Some of the recommended Veterans Day reading that’s turning up on Twitter today, plus a few other Storyboard favorites:
“The bugle that sounded the end of the first World War,” by Kelly Whitson, Smithsonian:
When Hartley “Hot Lips” Edwards joined the Army in May 1918, he had never played the bugle in his life. A few months after joining the Army, Edwards was off to France to join General Pershing’s Regiment, where he would soon become the lead bugle in Pershing’s famous drum and bugle corps. In November 1918, in the 11th hour of the 11th day of the 11th month, General Pershing ordered Edwards to sound Taps. This command was a bit confusing to Edwards, as normally he only played that sad, soulful tune at funerals and at the end of the day.
In the last century, a few years of sodden slaughter in France and Flanders turned British poetry from Keatsian lyricism to raw, aghast reportage. Isaac Rosenberg’s poems, for instance, moved from prewar patriotic exultation—“Flash, mailed seraphim, / Your burning spears”—to, three years later, this numb, bone-dry mutter from the trenches: “Droll rat, they would shoot you if they knew / Your cosmopolitan sympathies.”
In Ivor Gurney’s “To His Love” you see the thing happening not in mid-career but in mid-poem—between lines, in a line break, specifically the last one. It’s the most astonishing line break I’ve ever encountered. It’s the sound of a culture’s poetic history cracking in half.
The World War II columns of Ernie Pyle. From “A Dreadful Masterpiece,” December 1940:
Someday when peace has returned to this odd world I want to come to London again and stand on a certain balcony on a moonlit night and look down upon the peaceful silver curve of the Thames with its dark bridges.
And standing there, I want to tell somebody who has never seen it how London looked on a certain night in the holiday season of the year 1940.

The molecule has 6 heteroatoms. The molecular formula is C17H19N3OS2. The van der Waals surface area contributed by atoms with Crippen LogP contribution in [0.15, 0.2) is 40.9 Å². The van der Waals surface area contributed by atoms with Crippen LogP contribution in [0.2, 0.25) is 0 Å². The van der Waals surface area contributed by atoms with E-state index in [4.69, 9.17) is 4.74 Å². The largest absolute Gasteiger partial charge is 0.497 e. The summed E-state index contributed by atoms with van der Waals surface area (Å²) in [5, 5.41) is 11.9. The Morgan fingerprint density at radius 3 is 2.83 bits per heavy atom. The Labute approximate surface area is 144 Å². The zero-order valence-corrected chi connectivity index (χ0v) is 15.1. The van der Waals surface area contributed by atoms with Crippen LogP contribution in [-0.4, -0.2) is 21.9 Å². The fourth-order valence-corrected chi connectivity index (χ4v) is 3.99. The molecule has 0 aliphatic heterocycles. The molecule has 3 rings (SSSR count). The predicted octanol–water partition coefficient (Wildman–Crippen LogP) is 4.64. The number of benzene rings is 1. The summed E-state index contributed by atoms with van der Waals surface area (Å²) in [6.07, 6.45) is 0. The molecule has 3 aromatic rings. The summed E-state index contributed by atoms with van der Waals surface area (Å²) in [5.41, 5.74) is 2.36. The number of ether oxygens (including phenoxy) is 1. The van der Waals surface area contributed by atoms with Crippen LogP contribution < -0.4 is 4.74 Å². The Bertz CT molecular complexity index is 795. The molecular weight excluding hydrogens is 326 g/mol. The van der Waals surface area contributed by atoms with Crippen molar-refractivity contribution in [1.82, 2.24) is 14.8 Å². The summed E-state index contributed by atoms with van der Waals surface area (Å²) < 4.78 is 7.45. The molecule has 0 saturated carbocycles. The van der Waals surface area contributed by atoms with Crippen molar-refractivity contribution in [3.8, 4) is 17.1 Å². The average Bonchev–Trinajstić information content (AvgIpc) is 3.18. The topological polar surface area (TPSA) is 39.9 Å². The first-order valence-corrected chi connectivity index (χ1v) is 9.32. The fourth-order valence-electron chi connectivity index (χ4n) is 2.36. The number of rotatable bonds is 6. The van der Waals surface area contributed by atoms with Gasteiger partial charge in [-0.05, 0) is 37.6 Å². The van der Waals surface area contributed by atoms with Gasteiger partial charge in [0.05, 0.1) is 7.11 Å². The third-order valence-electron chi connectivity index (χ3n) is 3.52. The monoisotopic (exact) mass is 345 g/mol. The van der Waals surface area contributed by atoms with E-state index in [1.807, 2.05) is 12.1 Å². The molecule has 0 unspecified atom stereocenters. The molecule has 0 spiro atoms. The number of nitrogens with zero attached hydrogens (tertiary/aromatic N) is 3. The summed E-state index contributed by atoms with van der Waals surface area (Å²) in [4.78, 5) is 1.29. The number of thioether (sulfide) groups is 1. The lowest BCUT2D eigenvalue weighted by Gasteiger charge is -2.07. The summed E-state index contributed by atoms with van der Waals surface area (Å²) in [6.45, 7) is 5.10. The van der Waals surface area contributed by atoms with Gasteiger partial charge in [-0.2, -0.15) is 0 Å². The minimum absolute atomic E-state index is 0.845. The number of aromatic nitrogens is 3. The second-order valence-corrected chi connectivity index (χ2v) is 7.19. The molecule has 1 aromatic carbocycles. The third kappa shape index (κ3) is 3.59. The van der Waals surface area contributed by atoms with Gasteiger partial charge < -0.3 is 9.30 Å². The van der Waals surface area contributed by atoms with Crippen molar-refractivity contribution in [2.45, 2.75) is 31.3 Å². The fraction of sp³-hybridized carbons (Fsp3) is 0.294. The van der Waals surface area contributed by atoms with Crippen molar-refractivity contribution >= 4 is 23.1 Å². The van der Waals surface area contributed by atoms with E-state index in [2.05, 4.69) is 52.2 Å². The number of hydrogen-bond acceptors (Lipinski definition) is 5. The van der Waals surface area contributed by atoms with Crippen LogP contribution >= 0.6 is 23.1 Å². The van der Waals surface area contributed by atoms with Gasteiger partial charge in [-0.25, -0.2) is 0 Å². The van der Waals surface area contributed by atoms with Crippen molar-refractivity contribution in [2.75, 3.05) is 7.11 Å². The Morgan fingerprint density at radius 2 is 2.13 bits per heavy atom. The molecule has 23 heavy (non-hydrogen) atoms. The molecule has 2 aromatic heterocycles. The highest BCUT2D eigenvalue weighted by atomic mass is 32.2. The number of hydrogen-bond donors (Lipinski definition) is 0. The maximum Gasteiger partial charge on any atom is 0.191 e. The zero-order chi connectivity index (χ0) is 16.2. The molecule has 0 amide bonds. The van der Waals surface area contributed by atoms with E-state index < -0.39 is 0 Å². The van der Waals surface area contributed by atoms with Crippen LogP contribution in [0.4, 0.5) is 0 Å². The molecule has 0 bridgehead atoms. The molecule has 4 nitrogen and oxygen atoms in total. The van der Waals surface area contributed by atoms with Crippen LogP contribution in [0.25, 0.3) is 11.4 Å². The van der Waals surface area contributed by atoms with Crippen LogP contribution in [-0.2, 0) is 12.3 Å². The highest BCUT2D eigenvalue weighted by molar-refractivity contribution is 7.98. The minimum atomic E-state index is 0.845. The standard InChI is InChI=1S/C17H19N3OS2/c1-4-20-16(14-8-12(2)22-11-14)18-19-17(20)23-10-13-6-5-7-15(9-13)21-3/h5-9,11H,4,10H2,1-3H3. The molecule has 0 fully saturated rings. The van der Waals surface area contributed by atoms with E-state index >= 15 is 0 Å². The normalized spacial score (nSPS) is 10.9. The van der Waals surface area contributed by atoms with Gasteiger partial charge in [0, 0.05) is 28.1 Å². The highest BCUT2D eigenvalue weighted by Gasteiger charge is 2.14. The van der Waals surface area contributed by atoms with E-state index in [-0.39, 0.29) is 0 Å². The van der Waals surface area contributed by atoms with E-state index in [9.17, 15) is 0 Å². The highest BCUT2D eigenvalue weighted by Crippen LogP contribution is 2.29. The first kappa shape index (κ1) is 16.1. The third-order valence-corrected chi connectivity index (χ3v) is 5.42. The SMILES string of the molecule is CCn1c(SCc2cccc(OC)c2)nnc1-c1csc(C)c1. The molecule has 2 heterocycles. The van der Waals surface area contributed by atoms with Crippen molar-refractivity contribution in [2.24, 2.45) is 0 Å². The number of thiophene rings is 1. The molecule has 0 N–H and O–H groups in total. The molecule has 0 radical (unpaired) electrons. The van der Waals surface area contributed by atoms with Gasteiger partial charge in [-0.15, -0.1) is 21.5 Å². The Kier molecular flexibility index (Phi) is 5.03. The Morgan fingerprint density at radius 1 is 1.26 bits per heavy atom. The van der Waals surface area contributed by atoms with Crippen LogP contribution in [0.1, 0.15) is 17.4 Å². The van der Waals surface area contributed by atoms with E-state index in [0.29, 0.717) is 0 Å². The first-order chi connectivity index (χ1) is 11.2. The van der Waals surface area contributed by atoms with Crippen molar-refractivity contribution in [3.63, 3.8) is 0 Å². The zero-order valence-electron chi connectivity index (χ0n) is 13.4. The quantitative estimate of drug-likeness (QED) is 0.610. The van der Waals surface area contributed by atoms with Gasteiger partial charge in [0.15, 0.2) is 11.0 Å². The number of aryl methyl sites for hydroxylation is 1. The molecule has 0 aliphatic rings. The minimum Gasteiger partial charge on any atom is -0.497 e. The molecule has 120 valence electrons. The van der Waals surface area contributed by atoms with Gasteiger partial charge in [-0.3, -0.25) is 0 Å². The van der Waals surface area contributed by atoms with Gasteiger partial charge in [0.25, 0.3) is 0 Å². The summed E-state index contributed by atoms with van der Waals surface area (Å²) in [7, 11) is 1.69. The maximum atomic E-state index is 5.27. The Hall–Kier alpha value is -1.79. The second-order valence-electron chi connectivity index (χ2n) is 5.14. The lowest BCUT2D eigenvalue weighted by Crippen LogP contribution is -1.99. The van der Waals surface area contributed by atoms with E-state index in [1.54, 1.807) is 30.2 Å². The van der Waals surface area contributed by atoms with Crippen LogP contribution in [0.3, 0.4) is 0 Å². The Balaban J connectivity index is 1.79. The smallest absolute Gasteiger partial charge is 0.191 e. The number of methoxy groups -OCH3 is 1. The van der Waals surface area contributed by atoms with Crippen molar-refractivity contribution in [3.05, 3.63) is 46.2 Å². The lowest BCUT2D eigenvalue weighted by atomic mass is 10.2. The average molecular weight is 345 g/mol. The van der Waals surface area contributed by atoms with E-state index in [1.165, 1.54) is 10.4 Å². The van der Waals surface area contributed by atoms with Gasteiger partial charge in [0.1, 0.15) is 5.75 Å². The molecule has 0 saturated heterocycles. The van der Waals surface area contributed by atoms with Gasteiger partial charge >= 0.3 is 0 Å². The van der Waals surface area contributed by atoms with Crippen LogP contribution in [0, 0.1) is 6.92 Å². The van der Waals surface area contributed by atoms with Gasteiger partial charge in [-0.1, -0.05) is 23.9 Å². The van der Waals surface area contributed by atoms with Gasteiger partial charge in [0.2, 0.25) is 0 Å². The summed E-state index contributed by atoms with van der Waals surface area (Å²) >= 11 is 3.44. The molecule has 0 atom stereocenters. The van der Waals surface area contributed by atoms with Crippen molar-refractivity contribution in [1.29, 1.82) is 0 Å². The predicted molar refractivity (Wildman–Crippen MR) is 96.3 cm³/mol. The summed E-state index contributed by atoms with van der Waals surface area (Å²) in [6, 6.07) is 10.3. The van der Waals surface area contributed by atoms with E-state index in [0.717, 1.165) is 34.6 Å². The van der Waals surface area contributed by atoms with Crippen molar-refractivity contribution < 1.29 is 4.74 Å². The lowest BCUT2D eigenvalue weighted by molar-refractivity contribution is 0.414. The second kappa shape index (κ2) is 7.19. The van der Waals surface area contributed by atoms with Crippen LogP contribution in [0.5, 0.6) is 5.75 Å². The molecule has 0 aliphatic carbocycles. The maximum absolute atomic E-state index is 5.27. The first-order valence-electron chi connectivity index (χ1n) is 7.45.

For on that night this old, old city – even though I must bite my tongue in shame for saying it – was the most beautiful sight I have ever seen.
It was a night when London was ringed and stabbed with fire.
They came just after dark, and somehow I could sense from the quick, bitter firing of the guns that there was to be no monkey business this night.
Shortly after the sirens wailed I could hear the Germans grinding overhead. In my room, with its black curtains drawn across the windows, you could feel the shake from the guns. You could hear the boom, crump, crump, crump, of heavy bombs at their work of tearing buildings apart. They were not too far away.
Half an hour after the firing started I gathered a couple of friends and went to a high, darkened balcony that gave us a view of one-third of the entire circle of London.
As we stepped out onto the balcony a vast inner excitement came over all of us – an excitement that had neither fear nor horror in it, because it was too full of awe.
The Face of War, by Martha Gellhorn. From “The Third Winter:”
In Barcelona, it was perfect bombing weather. The cafés along the Ramblas were crowded. There was nothing much to drink; a sweet fizzy poison called orangeade and a horrible liquid supposed to be sherry. There was, of course, nothing to eat. Everyone was out enjoying the cold afternoon sunlight. No bombers had come over for at least two hours.
The flower stalls looked bright and pretty along the promenade. “The flowers are all sold, Señores. For the funerals of those who were killed in the eleven o’clock bombing, poor souls.”
It had been clear and cold all day yesterday and probably would be fair from now on. “What beautiful weather,” a woman said, and she stood, holding her shawl around her, staring at the sky. “And the nights are as fine as the days. A catastrophe,” she said, and walked with her husband toward a café.
Pat Barker’s Regeneration, a World War II fiction trilogy:
I am a soldier, convinced that I am acting on behalf of soldiers. I believe that this war, upon which I entered as a war of defence and liberation, has now become a war of aggression and conquest. I believe that the purposes for which I and my fellow soldiers entered upon this war should have been so clearly stated as to have made it impossible to change them, and that, had this been done, the objects which actuated us would now be attainable by negotiation.
I have seen and endured the suffering of the troops, and I can no longer be a party to prolong these sufferings for ends which I believe to be evil and unjust.
I am not protesting against the conduct of the war, but against the political errors and insincerities for which the fighting men are being sacrificed.
“Digging JFK Grave Was His Honor,” by Jimmy Breslin, New York Herald Tribune: